Steam boilers are commonly used in large heating systems, institutional kitchens, or in facilities where large amounts of process steam are used. This equipment consumes varying amounts of water depending on system size and the amount of condensate returned.
Operations and Maintenance Options
To maintain water efficiency in operations and maintenance, federal agencies should do the following.
Develop and implement a routine inspection and maintenance program to check steam traps and steam lines for leaks. Repair leaks and replace faulty steam traps as soon as possible.
Develop and implement a boiler tuning program to be completed a minimum of once per operating year.
Provide proper insulation on steam and condensate return piping, as well as, on the central storage tank.
Blowdown is the periodic or continuous removal of water from a boiler to remove accumulated dissolved solids and/or sludge. Proper control of blowdown is critical to boiler operation. Insufficient blowdown may lead to deposits or carryover. Excessive blowdown wastes water, energy, and chemicals.
Obtain the services of a water treatment specialist to prevent system scale and corrosion and to optimize cycles of concentration. Treatment programs should include routine checks of boiler water chemistry.
Develop and implement routine inspections and maintenance programs on condensate pumps.
Regularly inspect both the water side and fire side of the boiler. If needed, clean the tube surfaces to ensure optimal heat transfer thereby maximizing system energy efficiency.
Employ an expansion flash tank to temper boiler blowdown rather than using cold water mixing.
Install meters on boiler system make-up lines.
Install meters on make-up lines to recirculating closed water loop heating systems so that leaks can be accounted for.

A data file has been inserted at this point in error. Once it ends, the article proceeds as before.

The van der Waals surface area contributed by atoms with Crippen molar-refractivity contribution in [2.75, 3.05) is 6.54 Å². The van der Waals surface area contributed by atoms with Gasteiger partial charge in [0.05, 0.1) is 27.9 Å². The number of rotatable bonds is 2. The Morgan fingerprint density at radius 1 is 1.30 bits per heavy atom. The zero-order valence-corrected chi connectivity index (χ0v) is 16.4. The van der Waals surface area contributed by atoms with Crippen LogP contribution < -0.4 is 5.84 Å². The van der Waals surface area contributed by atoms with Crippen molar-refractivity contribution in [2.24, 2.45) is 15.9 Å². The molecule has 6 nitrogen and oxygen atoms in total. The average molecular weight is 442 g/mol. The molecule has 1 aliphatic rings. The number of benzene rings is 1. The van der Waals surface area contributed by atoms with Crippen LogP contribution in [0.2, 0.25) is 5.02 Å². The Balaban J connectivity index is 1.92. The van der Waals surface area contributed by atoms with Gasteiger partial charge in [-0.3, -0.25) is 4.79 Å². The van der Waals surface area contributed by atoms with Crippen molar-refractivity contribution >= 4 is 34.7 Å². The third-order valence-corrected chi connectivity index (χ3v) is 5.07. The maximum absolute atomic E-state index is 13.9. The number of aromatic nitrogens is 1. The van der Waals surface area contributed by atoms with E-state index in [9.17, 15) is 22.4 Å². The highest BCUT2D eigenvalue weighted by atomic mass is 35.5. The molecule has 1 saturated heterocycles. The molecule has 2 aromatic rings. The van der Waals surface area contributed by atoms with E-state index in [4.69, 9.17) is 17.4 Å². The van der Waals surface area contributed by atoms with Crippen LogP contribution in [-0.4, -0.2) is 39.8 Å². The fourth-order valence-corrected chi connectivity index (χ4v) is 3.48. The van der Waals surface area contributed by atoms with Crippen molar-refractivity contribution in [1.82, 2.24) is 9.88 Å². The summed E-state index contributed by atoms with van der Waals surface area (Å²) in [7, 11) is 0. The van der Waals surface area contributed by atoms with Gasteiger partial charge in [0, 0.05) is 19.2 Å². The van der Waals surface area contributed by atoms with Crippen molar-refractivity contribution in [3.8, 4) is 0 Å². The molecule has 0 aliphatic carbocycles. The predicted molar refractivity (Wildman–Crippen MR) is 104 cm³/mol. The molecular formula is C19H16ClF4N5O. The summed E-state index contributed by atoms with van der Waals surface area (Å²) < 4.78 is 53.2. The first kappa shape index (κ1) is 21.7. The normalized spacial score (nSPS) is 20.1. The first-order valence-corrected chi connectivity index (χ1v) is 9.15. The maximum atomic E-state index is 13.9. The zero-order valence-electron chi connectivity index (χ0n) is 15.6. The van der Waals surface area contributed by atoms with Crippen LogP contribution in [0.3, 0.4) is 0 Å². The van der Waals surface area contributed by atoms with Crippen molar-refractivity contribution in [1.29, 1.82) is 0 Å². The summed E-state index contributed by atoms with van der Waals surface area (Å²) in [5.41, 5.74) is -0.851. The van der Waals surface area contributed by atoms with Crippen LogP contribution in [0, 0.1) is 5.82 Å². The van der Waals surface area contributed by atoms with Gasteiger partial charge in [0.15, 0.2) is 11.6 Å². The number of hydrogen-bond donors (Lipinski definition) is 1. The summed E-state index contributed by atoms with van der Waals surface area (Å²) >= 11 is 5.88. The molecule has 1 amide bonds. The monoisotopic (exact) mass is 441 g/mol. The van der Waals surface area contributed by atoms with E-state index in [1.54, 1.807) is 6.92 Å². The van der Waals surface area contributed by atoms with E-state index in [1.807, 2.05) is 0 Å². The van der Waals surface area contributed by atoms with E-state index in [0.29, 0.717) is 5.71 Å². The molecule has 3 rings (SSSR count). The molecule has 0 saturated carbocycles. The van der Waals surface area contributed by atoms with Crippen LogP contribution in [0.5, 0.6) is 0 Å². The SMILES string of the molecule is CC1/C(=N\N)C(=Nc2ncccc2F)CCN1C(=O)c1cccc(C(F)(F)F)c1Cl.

Consider summer shutdown, especially for those systems primarily used for space comfort heating.
The following retrofit options help federal agencies maintain water efficiency across facilities:
Install and maintain a condensate return system. Water use, chemical use, and operating costs can be significantly reduced by capturing and reusing steam system condensate. A condensate return system also lowers energy costs as the condensate water is already hot and needs less heating to produce steam than water from other make-up sources.
Install an automatic blowdown system based on boiler water quality to better manage the treatment of boiler make-up water.
Add an automatic chemical feed system controlled by make-up water flow or real-time monitoring of boiler chemical residuals.
To optimize cycles of concentration and reduce the frequency of blowdown, an inert ion like silica or chloride can be measured in the boiler and the concentration compared to the amount in the boiler feedwater. For example, a boiler with a silica concentration of 100 parts per million (ppm) and a feedwater silica concentration of 10 ppm is considered to be carrying 10 cycles of concentration. Monitoring the ion continuously can allow better control and adjustment of the chemical feed rate to optimize the number of blowdown cycles.
Blowdown heat exchangers are a useful technology to consider because they allow some of the heat contained in the boiler blowdown to be transferred to the boiler feed water. This also allows for the production of low pressure steam, which can be returned to the steam system or used in the de-aeration of boiler feed water.
The following replacement options help federal agencies maintain water efficiency across facilities.
Replacement options vary depending on the size of the facility and existing equipment. Consider performing an energy audit to reduce heating loads and ensure that the system is sized appropriately. Reducing the size of the boiler system can reduce water requirements.
Always purchase the most life cycle cost-effective boiler available for new installations or major renovations
Consider installing a small summer boiler, distributed system, or heat-capture system for reheat or dehumidification requirements instead of running a large boiler at part load. Also consider alternative technologies such as heat pumps
Consult with experts in the field. Your first resource should be local or headquarters engineers, but do not overlook input from experienced contractors or other government agencies.
For more information, read the U.S. Environmental Protection Agency's WaterSense at Work BMP on boiler and steam systems and the Council of Industrial Boiler Owners Energy Efficiency Handbook.